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CHOice in-house solution




[1] Ren D, Zhang J, Pritchett R, Liu H, Kyauk J, Luo J, Amanullah A. Detection and identification of a serine to arginine sequence variant in a therapeutic monoclonal antibody. J Chromatogr B Analyt Technol Biomed Life Sci. 2011 Oct 1;879(27):2877-84. doi: 10.1016/j.jchromb.2011.08.015. Epub 2011 Aug 22. PMID: 21900054.

[2] Zhang S, Bartkowiak L, Nabiswa B, Mishra P, Fann J, Ouellette D, Correia I, Regier D, Liu J. Identifying low-level sequence variants via next generation sequencing to aid stable CHO cell line screening. Biotechnol Prog. 2015 Jul-Aug;31(4):1077-85. doi: 10.1002/btpr.2119. Epub 2015 Jun 12. PMID: 26033952.

[3] Yu XC, Borisov OV, Alvarez M, et al. Identification of codon-specific serine to asparagine mistranslation in recombinant monoclonal antibodies by high-resolution mass spectrometry. Analytical Chemistry. 2009 Nov;81(22):9282-9290. DOI: 10.1021/ac901541h.

[4] Wen D, Vecchi MM, Gu S, Su L, Dolnikova J, Huang YM, Foley SF, Garber E, Pederson N, Meier W. Discovery and investigation of misincorporation of serine at asparagine positions in recombinant proteins expressed in Chinese hamster ovary cells. J Biol Chem. 2009 Nov 20;284(47):32686-94. doi: 10.1074/jbc.M109.059360. Epub 2009 Sep 25. PMID: 19783658; PMCID: PMC2781684.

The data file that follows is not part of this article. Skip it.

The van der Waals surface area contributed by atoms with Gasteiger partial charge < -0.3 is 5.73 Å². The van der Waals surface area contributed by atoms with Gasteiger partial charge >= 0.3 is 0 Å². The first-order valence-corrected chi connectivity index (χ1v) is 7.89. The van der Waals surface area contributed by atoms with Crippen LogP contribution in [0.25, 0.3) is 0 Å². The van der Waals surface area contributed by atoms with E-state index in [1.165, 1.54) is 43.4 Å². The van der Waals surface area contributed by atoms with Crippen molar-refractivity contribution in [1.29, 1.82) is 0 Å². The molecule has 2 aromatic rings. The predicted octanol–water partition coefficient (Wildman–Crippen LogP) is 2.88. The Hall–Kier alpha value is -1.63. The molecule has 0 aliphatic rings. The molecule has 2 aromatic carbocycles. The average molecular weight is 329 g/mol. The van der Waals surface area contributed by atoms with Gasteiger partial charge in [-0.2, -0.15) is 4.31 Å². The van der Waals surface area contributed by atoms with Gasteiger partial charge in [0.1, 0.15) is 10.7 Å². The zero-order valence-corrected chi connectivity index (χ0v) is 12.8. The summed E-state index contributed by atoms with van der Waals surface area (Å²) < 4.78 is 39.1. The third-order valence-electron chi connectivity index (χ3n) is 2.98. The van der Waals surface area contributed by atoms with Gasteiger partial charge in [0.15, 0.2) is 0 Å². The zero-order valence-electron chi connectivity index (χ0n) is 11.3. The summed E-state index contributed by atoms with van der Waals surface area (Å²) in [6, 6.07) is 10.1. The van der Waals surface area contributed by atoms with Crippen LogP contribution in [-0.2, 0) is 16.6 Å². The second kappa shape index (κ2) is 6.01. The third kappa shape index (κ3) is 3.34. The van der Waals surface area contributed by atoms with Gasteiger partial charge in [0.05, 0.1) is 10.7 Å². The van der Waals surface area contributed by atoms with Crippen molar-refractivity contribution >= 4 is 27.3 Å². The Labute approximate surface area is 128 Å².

[5] R. J. Harris, A. A. Murnane, S. L. Utter, K. L. Wagner, E. T. Cox, G. D. Polastri, J. C. Helder, M. B. Sliwkowski, Nat. Biotechnol. 1993, 11, 1293.

[6] Dorai H, Santiago A, Campbell M, Tang QM, Lewis MJ, Wang Y, Lu QZ, Wu SL, Hancock W. Characterization of the proteases involved in the N-terminal clipping of glucagon-like-peptide-1-antibody fusion proteins. Biotechnol Prog. 2011 Jan-Feb;27(1):220-31. doi: 10.1002/btpr.537. Epub 2011 Jan 7. PMID: 21312369.

[7] Zhu J. Mammalian cell protein expression for biopharmaceutical production. Biotechnol Adv. 2012 Sep-Oct;30(5):1158-70. doi: 10.1016/j.biotechadv.2011.08.022. Epub 2011 Sep 24. PMID: 21968146.

[8] Jiang T, Song H, Slaney TR, et al. Codon-Directed Determination of the Biological Causes of Sequence Variants in Therapeutic Proteins. Analytical Chemistry. 2017 Dec;89(23):12749-12755. DOI: 10.1021/acs.analchem.7b02914.

[9] Wright C, Groot J, Swahn S, McLaughlin H, Liu M, Xu C, Sun C, Zheng E, Estes S. Genetic mutation analysis at early stages of cell line development using next generation sequencing. Biotechnol Prog. 2016;32(3):813–17. doi:10.1002/btpr.2263.

[10] Cartwright JF, Anderson K, Longworth J, Lobb P, James DC. Highly sensitive detection of mutations in CHO cell recombinant DNA using multi-parallel single molecule real-time DNA sequencing. Biotechnol Bioeng. 2018 Jun;115(6):1485-1498. doi: 10.1002/bit.26561. Epub 2018 Feb 26. PMID: 29427433.

[11] Aeschlimann SH, Graf C, Mayilo D, Lindecker H, Urda L, Kappes N, Burr AL, Simonis M, Splinter E, van Min M, Laux H. Enhanced CHO Clone Screening: Application of Targeted Locus Amplification and Next-Generation Sequencing Technologies for Cell Line Development. Biotechnol J. 2019 Jul;14(7):e1800371. doi: 10.1002/biot.201800371. Epub 2019 May 15. PMID: 30793505.

[12] de Vree, P., de Wit, E., Yilmaz, M. et al. Targeted sequencing by proximity ligation for comprehensive variant detection and local haplotyping. Nat Biotechnol 32, 1019–1025 (2014). https://doi.org/10.1038/nbt.2959